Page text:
‘The Wonder Lover’

Sometimes, I’ll read a book and sit down to write a review and simply have no words to explain how that book made me feel or what I loved about it. Sometimes all a book will leave me with is an indescribable feeling- a sense of its impact, something that words can’t really describe. That’s how I felt after reading The Wonder Lover by Malcolm Knox, so bear with me as I attempt to give you an adequate assessment of this amazing book.

I fell in love with this book when I saw it on the shelf of Harry Hartog in Woden, Canberra. The cover is just phenomenal. I love the Mad Men style silhouette, and the simple details like the embossed gold ring on the left hand of each woman. In my opinion covers should reveal something about the book. I’m not a fan of the obscure image with no real relevance to the text inside. I think you should be drawn in by a book from the moment you see it. Books are a package, the cover and title are just as important as the text (if not more in some respects as it is these things which form our first impression). It’s like food; no one is going to want to eat something that looks like vomit, no matter how good everyone tells you it is. It’s just not going to happen.

The thing that really got me about the book was the narration style. The Wonder Lover is the story of John Wonder. John is a husband and father. Three times over… He has three different families in three different countries. In each family he has a wife, a son named Adam and a daughter named Evie. The story of John Wonder, his trifecta of families and his final love is narrated by his children, the three Adam’s and three Evie’s. The children speak in this homogenous voice, narrating as a group and as an individual all at once. It wasn’t until I finished the book that I realised how significant this manner of speaking was.

The children are copies of each other. They are by no means the same people, but they, like their mothers, have been recreated in three locations to suit their father. To them it must feel as if they were seen by their father as a singular pair of children, repeated in three different setting with different ages and ethnicities, but no other variance. This narration style was so well-used by Knox, as the story is primarily focused on John Wonder, in fact we barely get any true details about the children until the conclusion of the novel. Their narration allows you to be engaged in the story of John’s polygamy while being given subtle reminders of the huge and damaging effects his lifestyle must have on his children.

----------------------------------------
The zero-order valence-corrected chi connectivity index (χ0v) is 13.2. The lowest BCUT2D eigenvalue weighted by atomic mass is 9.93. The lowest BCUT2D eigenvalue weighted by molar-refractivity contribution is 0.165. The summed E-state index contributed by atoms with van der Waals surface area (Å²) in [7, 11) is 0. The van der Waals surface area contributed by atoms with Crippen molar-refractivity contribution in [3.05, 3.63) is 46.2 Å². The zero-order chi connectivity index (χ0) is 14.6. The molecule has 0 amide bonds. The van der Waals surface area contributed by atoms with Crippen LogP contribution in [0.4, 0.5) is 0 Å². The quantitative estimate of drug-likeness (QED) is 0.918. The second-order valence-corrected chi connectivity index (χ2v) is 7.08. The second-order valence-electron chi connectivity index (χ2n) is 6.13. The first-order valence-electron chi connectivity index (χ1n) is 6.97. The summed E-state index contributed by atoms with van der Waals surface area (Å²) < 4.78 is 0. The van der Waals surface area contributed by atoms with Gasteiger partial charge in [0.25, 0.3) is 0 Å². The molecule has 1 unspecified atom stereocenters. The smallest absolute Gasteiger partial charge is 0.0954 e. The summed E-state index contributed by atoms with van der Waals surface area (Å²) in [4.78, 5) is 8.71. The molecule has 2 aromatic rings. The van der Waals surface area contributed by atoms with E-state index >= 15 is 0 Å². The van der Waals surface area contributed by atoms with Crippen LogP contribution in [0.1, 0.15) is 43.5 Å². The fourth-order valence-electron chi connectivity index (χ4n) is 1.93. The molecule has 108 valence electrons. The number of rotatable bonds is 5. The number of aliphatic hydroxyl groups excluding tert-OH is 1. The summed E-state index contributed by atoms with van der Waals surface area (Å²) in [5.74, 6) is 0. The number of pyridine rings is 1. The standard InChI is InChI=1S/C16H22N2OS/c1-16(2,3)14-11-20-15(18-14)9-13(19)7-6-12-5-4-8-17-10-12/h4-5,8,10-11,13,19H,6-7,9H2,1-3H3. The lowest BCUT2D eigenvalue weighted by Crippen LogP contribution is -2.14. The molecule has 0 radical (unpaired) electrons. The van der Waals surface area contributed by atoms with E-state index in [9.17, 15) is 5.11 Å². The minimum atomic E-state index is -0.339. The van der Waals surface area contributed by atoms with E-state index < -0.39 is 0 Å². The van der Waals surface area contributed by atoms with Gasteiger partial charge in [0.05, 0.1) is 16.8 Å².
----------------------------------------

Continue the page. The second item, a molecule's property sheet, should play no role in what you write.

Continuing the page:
My reading preferences tend to be pretty random, although I’ll generally lean towards realist novels more so than anything else, I would say I’m happy to read anything as long as it’s unique. The Wonder Lover certainly fit within that criterion. Both the content and the style of this book were so fantastically unique, it was such a pleasure to read.

When I was a small child with an overactive imagination, I used to imagine that my parents had secret families. In the hours that we weren’t together I would think about all the possibilities for these ‘others’, imagining that they had many duplicate families hidden in plain sight. This book did something that others rarely do; it took something that I had pondered over and made it real. It highlighted the logistics of a situation I myself will never experience and played out the perks and flaws. It outlined the logistics of secret families, detailing the effort and dedication that is so important when leading a double (or triple in the case of John Wonder) life. Basically, this book plucked and idea out of my head and played it out for me in the most beautiful way and I loved every single page. I cannot recommend this book highly enough.